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I am reading an article on algorithms for parallel computing and came across the following sentence. What do they mean by a swap-with-memory instruction?

Our algorithm provides reasonable latency in the absence of contention, requires only a constant amount of space per lock, and requires no hardware support other than a swap-with-memory instruction.

J. M. Mellor-Crummey and M. L. Scott, Algorithms for Scalable Synchronization on Shared-Memory Multiprocessors. ACM Transactions on Computer Systems, 9(1):21–65, 1991. (PDF)

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A swap-with-memory instruction swaps a register's value with that of a memory location. An example of such an instruction would be the Intel 8086 XCHG instruction which can swap a register value with memory or swap two register values. Another example would be the indirect modes of the Zilog Z80 EX instruction, which swapped register values with memory locations at the top of the stack.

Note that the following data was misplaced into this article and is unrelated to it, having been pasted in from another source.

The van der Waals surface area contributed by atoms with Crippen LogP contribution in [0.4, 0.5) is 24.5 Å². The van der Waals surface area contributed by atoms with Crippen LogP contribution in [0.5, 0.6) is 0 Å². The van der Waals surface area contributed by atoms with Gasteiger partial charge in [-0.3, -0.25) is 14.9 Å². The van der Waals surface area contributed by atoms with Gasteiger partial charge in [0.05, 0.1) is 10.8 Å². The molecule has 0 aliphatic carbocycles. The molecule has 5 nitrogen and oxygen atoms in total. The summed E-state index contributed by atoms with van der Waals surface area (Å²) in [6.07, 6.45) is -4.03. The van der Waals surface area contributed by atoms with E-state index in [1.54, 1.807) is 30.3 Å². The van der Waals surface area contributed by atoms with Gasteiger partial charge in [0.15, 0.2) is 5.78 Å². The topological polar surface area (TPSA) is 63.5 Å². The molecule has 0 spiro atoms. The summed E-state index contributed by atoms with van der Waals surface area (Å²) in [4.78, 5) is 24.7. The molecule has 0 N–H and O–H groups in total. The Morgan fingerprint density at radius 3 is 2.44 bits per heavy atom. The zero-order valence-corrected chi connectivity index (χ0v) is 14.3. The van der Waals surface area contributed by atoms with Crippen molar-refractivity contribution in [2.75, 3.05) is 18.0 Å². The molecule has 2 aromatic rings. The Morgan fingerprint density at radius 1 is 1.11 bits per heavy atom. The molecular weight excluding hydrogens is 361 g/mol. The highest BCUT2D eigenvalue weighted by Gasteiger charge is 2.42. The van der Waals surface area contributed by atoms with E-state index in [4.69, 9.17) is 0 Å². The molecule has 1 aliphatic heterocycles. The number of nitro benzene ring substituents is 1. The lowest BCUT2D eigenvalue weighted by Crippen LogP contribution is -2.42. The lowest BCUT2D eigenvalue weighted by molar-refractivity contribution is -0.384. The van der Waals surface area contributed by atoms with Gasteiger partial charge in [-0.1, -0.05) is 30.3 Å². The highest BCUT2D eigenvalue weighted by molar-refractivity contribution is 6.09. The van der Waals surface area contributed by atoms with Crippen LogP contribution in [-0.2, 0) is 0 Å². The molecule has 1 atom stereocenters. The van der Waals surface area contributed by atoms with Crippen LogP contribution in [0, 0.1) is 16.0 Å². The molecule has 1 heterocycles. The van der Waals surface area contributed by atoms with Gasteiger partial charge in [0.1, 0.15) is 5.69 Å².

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  • $\begingroup$ You left out one important part: A swap-with-memory instruction must be atomic. $\endgroup$
    – Pseudonym
    Sep 22, 2015 at 2:16
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I would assume the fetch_and_store instruction is meant. Look at the footnotes on page 2:

1) Fetch-and-store exchanges a register with memory.

Keep in mind that this paper is over 20 years old, so the terminology can seem unfamiliar. However, often the semantic of the operations/instructions used in such papers are described in detail somewhere in the text.

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